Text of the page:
GM Dorsey’s second year with draft has importance

KANSAS CITY, Mo. – Chiefs general manager John Dorsey firmly believes the greatest stride for a player’s development occurs from the first season to the second.

Jan 14, 2013; Kansas City, MO, USA; Kansas City Chiefs general manager John Dorsey (left) and chairman Clark Hunt pose for photos during the press conference announcing Dorsey's hiring at the University of Kansas Hospital Training Complex. Mandatory Credit: Denny Medley-USA TODAY Sports

Jan 14, 2013; Kansas City, MO, USA; Kansas City Chiefs general manager John Dorsey (left) and chairman Clark Hunt pose for photos during the press conference announcing Dorsey’s hiring at the University of Kansas Hospital Training Complex. Mandatory Credit: Denny Medley-USA TODAY Sports

Along with his conviction surrounding player growth, Dorsey is a staunch advocate of building a team through the draft.

“I’m going to do it the Chiefs way,” Dorsey said last week during a conference call with Chiefs media. “And the Chiefs way, as we said all along, is we’re going to be selective in free agency and we’re going to build a foundation through the draft, and that’s kind of how we’re going to do this thing.”

Both philosophies will be put to the test in May for what is arguably an important draft as Dorsey seeks to establish a foundation in his second season at the helm.

So why place an emphasis on the 2014 draft?

The Chiefs don’t have second- and seventh-round picks, both losses resulting from trades, in what is widely viewed as one of the deepest drafts of the past decade.

The second rounder now belongs to the San Francisco 49ers as part of the trade that sent quarterback Alex Smith to Kansas City. The seventh-round pick was packaged as part of the deal that sent linebacker Edgar Jones to the Dallas Cowboys in exchange for Dallas’ sixth-round pick.

Additionally, the Chiefs currently only have one pick among the top 86 selection spots:

• 1.23
• No second as part of Smith trade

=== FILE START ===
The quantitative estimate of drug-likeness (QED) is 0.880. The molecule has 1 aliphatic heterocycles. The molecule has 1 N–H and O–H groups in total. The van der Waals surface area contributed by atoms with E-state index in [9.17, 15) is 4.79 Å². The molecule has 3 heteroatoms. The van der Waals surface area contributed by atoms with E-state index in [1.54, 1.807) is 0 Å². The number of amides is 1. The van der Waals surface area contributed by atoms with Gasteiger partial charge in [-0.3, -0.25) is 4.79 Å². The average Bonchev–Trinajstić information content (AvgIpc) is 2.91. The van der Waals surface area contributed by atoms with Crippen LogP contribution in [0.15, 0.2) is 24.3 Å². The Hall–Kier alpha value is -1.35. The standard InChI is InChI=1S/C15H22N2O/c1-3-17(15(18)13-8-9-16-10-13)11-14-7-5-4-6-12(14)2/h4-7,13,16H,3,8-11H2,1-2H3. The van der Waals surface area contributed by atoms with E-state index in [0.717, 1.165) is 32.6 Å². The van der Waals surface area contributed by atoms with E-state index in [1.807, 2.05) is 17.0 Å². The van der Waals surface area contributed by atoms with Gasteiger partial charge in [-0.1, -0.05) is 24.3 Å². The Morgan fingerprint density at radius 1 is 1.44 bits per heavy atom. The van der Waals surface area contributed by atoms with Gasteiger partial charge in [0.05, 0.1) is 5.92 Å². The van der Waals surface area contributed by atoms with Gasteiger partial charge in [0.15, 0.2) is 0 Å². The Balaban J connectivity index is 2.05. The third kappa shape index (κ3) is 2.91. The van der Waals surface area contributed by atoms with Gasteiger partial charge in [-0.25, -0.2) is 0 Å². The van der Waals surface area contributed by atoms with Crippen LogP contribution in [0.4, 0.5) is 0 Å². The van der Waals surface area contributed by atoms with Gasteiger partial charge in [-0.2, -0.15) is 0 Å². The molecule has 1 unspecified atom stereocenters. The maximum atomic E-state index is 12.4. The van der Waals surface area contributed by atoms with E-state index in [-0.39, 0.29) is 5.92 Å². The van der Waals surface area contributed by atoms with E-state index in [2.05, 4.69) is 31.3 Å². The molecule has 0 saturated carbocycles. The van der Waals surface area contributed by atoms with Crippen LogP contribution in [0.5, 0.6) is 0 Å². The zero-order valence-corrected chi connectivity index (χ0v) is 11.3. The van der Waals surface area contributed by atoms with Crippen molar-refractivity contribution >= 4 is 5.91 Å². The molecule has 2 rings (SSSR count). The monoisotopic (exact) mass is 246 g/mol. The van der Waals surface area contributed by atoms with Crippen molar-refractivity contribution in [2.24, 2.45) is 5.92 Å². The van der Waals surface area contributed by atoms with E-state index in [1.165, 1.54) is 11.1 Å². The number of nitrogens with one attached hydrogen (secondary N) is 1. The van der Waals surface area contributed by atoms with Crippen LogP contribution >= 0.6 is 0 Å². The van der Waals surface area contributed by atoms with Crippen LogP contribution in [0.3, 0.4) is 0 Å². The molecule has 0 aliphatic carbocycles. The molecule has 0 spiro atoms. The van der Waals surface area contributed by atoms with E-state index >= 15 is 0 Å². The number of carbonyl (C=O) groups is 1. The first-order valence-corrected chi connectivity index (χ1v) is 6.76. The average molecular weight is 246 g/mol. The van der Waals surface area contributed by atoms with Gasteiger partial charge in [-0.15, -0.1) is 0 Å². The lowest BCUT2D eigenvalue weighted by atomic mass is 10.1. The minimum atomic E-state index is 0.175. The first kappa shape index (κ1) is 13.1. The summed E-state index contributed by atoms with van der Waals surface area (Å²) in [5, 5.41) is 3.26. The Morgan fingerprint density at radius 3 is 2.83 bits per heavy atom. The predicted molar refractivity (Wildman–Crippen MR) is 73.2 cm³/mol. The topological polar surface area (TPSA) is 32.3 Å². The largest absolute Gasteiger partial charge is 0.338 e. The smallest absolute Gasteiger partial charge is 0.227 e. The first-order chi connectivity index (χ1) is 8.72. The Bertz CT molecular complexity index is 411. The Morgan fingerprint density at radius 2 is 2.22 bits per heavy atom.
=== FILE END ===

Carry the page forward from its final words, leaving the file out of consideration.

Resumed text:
• 3.87
• 4.124
• 5.163
• 6.193 (from Dallas in Jones trade)
• 6.200
• No seventh as part of Jones trade

The Chiefs have holes to fill on the roster after losing a good portion of major contributors from last season’s 11-5 playoff team to free agency.

And because of the team’s approach to free agency and emphasis on second-year players, the development of the 2013 draft class will also be important as the Chiefs look to the future.

However, Dorsey’s philosophy currently can’t be applied to tight end Travis Kelce, who landed on injured reserve with a knee injury, and defensive back Sanders Commings, who only played in two games before also landing on injured reserve with a shoulder injury.

The Chiefs remain high on both, especially Commings, but it’s difficult to gauge their progress given their lost seasons. In theory, 2014 will be their rookie campaigns.

Moreover, it remains to be seen if Eric Fisher, who played right tackle in 2013 as the No. 1 pick overall last season, is ready to handle left tackle despite being named the starter.

Of course, the 2013 draft provided gems. Running back Knile Davis offered depth behind starter Jamaal Charles and contributed as a returner, while defensive end Mike Catapano contributed on special teams and the defensive line rotation. The Chiefs are also high on center Eric Kush, a sixth-round pick.

Meanwhile, the jury is out on inside linebacker Nico Johnson, a fourth-round pick, as the Chiefs have gone two straight offseasons with signing a veteran inside linebacker through free agency. Last year was Akeem Jordan, now with the Washington Redskins, and Joe Mays this year.

A glaring mistake occurred with the sixth-round selection of fullback Braden Wilson, who was cut during training camp.

That error of a wasted selection can’t be repeated in 2014 when considering the team’s possession of six picks in a deep draft.

Still, the Chiefs have time to address that hole entering May or even throughout the draft by seeking potential trades to acquire more draft picks.

More importantly from last week’s conference call, it appears Dorsey is open to doing that if necessary.

“My phone is always open if you want to tell those guys if they want to trade up or down, just give me a call,” Dorsey said. “You know what; you have to do everything within your power to see if you can do things.

“Rest assured that I will try to do everything I can to move up (or) move down if I feel like it’s time to pull the trigger and go up and get a player, or pull the trigger to move down to get a player, I will use every resource available to me.”

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